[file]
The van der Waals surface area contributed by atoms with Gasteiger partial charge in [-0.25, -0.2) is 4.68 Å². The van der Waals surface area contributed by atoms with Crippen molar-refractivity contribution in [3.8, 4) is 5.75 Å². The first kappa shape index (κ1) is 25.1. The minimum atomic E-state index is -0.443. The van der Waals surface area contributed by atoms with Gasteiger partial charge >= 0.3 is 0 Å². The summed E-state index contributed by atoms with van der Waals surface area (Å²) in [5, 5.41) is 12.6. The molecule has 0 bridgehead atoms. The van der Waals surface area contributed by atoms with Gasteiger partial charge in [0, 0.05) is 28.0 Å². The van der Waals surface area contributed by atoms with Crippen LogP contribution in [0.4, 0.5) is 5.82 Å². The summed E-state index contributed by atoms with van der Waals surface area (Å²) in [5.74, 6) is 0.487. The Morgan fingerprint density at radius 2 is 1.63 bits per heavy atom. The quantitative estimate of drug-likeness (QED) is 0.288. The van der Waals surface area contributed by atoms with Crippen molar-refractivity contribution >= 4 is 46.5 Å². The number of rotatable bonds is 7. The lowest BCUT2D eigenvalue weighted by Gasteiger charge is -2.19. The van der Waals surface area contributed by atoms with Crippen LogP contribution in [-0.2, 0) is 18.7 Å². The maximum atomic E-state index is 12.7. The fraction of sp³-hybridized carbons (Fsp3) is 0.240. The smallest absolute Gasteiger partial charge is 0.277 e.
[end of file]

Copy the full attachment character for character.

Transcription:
The van der Waals surface area contributed by atoms with Gasteiger partial charge in [-0.25, -0.2) is 4.68 Å². The van der Waals surface area contributed by atoms with Crippen molar-refractivity contribution in [3.8, 4) is 5.75 Å². The first kappa shape index (κ1) is 25.1. The minimum atomic E-state index is -0.443. The van der Waals surface area contributed by atoms with Gasteiger partial charge >= 0.3 is 0 Å². The summed E-state index contributed by atoms with van der Waals surface area (Å²) in [5, 5.41) is 12.6. The molecule has 0 bridgehead atoms. The van der Waals surface area contributed by atoms with Gasteiger partial charge in [0, 0.05) is 28.0 Å². The van der Waals surface area contributed by atoms with Crippen LogP contribution in [0.4, 0.5) is 5.82 Å². The summed E-state index contributed by atoms with van der Waals surface area (Å²) in [5.74, 6) is 0.487. The Morgan fingerprint density at radius 2 is 1.63 bits per heavy atom. The quantitative estimate of drug-likeness (QED) is 0.288. The van der Waals surface area contributed by atoms with Crippen molar-refractivity contribution >= 4 is 46.5 Å². The number of rotatable bonds is 7. The lowest BCUT2D eigenvalue weighted by Gasteiger charge is -2.19. The van der Waals surface area contributed by atoms with Crippen LogP contribution in [-0.2, 0) is 18.7 Å². The maximum atomic E-state index is 12.7. The fraction of sp³-hybridized carbons (Fsp3) is 0.240. The smallest absolute Gasteiger partial charge is 0.277 e.